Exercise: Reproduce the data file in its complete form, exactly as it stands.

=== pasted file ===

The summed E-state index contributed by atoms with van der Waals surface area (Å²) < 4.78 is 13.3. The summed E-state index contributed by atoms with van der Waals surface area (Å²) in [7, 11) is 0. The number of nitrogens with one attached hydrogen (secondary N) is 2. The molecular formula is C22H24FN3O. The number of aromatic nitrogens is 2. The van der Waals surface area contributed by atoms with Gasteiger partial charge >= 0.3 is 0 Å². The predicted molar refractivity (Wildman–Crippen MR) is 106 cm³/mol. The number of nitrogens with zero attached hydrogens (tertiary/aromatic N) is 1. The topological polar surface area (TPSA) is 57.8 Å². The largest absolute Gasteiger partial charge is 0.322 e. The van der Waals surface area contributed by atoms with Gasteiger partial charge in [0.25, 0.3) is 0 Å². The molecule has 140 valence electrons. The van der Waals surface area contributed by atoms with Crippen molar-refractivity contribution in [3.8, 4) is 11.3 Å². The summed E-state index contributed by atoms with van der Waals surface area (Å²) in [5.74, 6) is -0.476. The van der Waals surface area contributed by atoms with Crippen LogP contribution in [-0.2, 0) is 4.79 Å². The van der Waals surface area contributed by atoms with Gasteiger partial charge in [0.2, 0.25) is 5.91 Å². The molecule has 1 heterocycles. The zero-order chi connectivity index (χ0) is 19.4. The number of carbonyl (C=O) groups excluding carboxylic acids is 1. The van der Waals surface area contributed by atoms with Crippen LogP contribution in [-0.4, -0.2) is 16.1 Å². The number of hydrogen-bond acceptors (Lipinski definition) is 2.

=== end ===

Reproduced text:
The summed E-state index contributed by atoms with van der Waals surface area (Å²) < 4.78 is 13.3. The summed E-state index contributed by atoms with van der Waals surface area (Å²) in [7, 11) is 0. The number of nitrogens with one attached hydrogen (secondary N) is 2. The molecular formula is C22H24FN3O. The number of aromatic nitrogens is 2. The van der Waals surface area contributed by atoms with Gasteiger partial charge >= 0.3 is 0 Å². The predicted molar refractivity (Wildman–Crippen MR) is 106 cm³/mol. The number of nitrogens with zero attached hydrogens (tertiary/aromatic N) is 1. The topological polar surface area (TPSA) is 57.8 Å². The largest absolute Gasteiger partial charge is 0.322 e. The van der Waals surface area contributed by atoms with Gasteiger partial charge in [0.25, 0.3) is 0 Å². The molecule has 140 valence electrons. The van der Waals surface area contributed by atoms with Crippen molar-refractivity contribution in [3.8, 4) is 11.3 Å². The summed E-state index contributed by atoms with van der Waals surface area (Å²) in [5.74, 6) is -0.476. The van der Waals surface area contributed by atoms with Crippen LogP contribution in [-0.2, 0) is 4.79 Å². The van der Waals surface area contributed by atoms with Gasteiger partial charge in [0.2, 0.25) is 5.91 Å². The molecule has 1 heterocycles. The zero-order chi connectivity index (χ0) is 19.4. The number of carbonyl (C=O) groups excluding carboxylic acids is 1. The van der Waals surface area contributed by atoms with Crippen LogP contribution in [-0.4, -0.2) is 16.1 Å². The number of hydrogen-bond acceptors (Lipinski definition) is 2.